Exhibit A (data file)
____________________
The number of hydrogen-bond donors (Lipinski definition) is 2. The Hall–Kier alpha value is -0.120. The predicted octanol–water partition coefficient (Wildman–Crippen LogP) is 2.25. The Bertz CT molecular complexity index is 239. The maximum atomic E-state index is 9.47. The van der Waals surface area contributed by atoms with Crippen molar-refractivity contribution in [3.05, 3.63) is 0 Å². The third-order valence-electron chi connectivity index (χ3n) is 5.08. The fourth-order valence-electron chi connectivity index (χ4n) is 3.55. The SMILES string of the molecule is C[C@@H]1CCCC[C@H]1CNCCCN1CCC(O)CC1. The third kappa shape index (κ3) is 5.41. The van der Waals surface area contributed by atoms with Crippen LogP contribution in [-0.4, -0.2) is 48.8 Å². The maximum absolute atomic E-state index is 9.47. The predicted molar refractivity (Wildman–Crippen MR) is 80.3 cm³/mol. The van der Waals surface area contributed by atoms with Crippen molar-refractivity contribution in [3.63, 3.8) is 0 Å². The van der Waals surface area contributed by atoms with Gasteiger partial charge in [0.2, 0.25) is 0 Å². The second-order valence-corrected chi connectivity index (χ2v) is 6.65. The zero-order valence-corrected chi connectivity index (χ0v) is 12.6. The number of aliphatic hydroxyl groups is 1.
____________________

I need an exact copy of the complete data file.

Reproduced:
The number of hydrogen-bond donors (Lipinski definition) is 2. The Hall–Kier alpha value is -0.120. The predicted octanol–water partition coefficient (Wildman–Crippen LogP) is 2.25. The Bertz CT molecular complexity index is 239. The maximum atomic E-state index is 9.47. The van der Waals surface area contributed by atoms with Crippen molar-refractivity contribution in [3.05, 3.63) is 0 Å². The third-order valence-electron chi connectivity index (χ3n) is 5.08. The fourth-order valence-electron chi connectivity index (χ4n) is 3.55. The SMILES string of the molecule is C[C@@H]1CCCC[C@H]1CNCCCN1CCC(O)CC1. The third kappa shape index (κ3) is 5.41. The van der Waals surface area contributed by atoms with Crippen LogP contribution in [-0.4, -0.2) is 48.8 Å². The maximum absolute atomic E-state index is 9.47. The predicted molar refractivity (Wildman–Crippen MR) is 80.3 cm³/mol. The van der Waals surface area contributed by atoms with Crippen molar-refractivity contribution in [3.63, 3.8) is 0 Å². The van der Waals surface area contributed by atoms with Gasteiger partial charge in [0.2, 0.25) is 0 Å². The second-order valence-corrected chi connectivity index (χ2v) is 6.65. The zero-order valence-corrected chi connectivity index (χ0v) is 12.6. The number of aliphatic hydroxyl groups is 1.